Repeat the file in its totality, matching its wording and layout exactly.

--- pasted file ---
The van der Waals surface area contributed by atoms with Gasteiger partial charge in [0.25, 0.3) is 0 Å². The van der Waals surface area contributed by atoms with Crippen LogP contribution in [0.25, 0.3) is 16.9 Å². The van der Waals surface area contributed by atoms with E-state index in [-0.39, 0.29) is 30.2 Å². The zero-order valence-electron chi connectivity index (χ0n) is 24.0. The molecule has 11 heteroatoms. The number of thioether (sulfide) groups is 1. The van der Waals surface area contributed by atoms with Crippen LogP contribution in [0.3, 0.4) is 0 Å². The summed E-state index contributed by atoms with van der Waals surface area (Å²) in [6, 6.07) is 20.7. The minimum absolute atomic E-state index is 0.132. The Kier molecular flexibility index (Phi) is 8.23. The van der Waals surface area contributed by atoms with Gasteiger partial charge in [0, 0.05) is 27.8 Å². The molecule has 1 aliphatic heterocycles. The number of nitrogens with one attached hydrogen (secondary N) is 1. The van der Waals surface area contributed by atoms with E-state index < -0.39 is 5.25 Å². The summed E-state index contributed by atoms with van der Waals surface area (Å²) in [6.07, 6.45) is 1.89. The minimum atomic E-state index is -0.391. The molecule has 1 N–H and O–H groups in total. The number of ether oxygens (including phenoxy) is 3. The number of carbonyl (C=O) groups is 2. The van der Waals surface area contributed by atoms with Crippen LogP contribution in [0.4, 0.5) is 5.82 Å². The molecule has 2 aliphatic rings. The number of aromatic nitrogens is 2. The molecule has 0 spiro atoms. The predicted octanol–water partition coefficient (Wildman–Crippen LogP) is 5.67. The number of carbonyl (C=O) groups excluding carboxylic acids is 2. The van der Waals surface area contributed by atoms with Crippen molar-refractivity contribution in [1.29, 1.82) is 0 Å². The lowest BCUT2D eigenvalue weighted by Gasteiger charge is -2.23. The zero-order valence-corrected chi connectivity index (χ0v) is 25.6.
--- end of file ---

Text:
The van der Waals surface area contributed by atoms with Gasteiger partial charge in [0.25, 0.3) is 0 Å². The van der Waals surface area contributed by atoms with Crippen LogP contribution in [0.25, 0.3) is 16.9 Å². The van der Waals surface area contributed by atoms with E-state index in [-0.39, 0.29) is 30.2 Å². The zero-order valence-electron chi connectivity index (χ0n) is 24.0. The molecule has 11 heteroatoms. The number of thioether (sulfide) groups is 1. The van der Waals surface area contributed by atoms with Crippen LogP contribution in [0.3, 0.4) is 0 Å². The summed E-state index contributed by atoms with van der Waals surface area (Å²) in [6, 6.07) is 20.7. The minimum absolute atomic E-state index is 0.132. The Kier molecular flexibility index (Phi) is 8.23. The van der Waals surface area contributed by atoms with Gasteiger partial charge in [0, 0.05) is 27.8 Å². The molecule has 1 aliphatic heterocycles. The number of nitrogens with one attached hydrogen (secondary N) is 1. The van der Waals surface area contributed by atoms with E-state index < -0.39 is 5.25 Å². The summed E-state index contributed by atoms with van der Waals surface area (Å²) in [6.07, 6.45) is 1.89. The minimum atomic E-state index is -0.391. The molecule has 1 N–H and O–H groups in total. The number of ether oxygens (including phenoxy) is 3. The number of carbonyl (C=O) groups is 2. The van der Waals surface area contributed by atoms with Crippen LogP contribution in [0.4, 0.5) is 5.82 Å². The molecule has 2 aliphatic rings. The number of aromatic nitrogens is 2. The molecule has 0 spiro atoms. The predicted octanol–water partition coefficient (Wildman–Crippen LogP) is 5.67. The number of carbonyl (C=O) groups excluding carboxylic acids is 2. The van der Waals surface area contributed by atoms with Crippen molar-refractivity contribution in [1.29, 1.82) is 0 Å². The lowest BCUT2D eigenvalue weighted by Gasteiger charge is -2.23. The zero-order valence-corrected chi connectivity index (χ0v) is 25.6.